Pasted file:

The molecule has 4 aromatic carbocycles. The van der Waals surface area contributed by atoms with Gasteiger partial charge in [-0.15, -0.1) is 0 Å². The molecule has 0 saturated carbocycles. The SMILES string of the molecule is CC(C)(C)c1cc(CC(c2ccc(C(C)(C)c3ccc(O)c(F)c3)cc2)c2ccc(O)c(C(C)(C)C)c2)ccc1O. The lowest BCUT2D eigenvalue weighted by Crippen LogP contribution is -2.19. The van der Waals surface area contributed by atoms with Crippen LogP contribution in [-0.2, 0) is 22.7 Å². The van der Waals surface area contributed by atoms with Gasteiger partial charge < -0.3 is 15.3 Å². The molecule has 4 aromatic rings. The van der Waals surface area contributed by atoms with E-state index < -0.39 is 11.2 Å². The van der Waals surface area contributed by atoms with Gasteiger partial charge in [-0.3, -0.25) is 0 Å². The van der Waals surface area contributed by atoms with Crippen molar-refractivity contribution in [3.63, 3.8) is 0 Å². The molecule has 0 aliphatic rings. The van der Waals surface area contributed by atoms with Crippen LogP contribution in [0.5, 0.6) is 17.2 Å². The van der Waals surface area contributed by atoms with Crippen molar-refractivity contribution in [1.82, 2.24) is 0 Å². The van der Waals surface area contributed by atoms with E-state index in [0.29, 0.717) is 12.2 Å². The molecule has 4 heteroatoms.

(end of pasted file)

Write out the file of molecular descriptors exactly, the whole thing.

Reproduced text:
The molecule has 4 aromatic carbocycles. The van der Waals surface area contributed by atoms with Gasteiger partial charge in [-0.15, -0.1) is 0 Å². The molecule has 0 saturated carbocycles. The SMILES string of the molecule is CC(C)(C)c1cc(CC(c2ccc(C(C)(C)c3ccc(O)c(F)c3)cc2)c2ccc(O)c(C(C)(C)C)c2)ccc1O. The lowest BCUT2D eigenvalue weighted by Crippen LogP contribution is -2.19. The van der Waals surface area contributed by atoms with Crippen LogP contribution in [-0.2, 0) is 22.7 Å². The van der Waals surface area contributed by atoms with Gasteiger partial charge < -0.3 is 15.3 Å². The molecule has 4 aromatic rings. The van der Waals surface area contributed by atoms with E-state index < -0.39 is 11.2 Å². The van der Waals surface area contributed by atoms with Gasteiger partial charge in [-0.3, -0.25) is 0 Å². The van der Waals surface area contributed by atoms with Crippen molar-refractivity contribution in [3.63, 3.8) is 0 Å². The molecule has 0 aliphatic rings. The van der Waals surface area contributed by atoms with Crippen LogP contribution in [0.5, 0.6) is 17.2 Å². The van der Waals surface area contributed by atoms with Crippen molar-refractivity contribution in [1.82, 2.24) is 0 Å². The van der Waals surface area contributed by atoms with E-state index in [0.29, 0.717) is 12.2 Å². The molecule has 4 heteroatoms.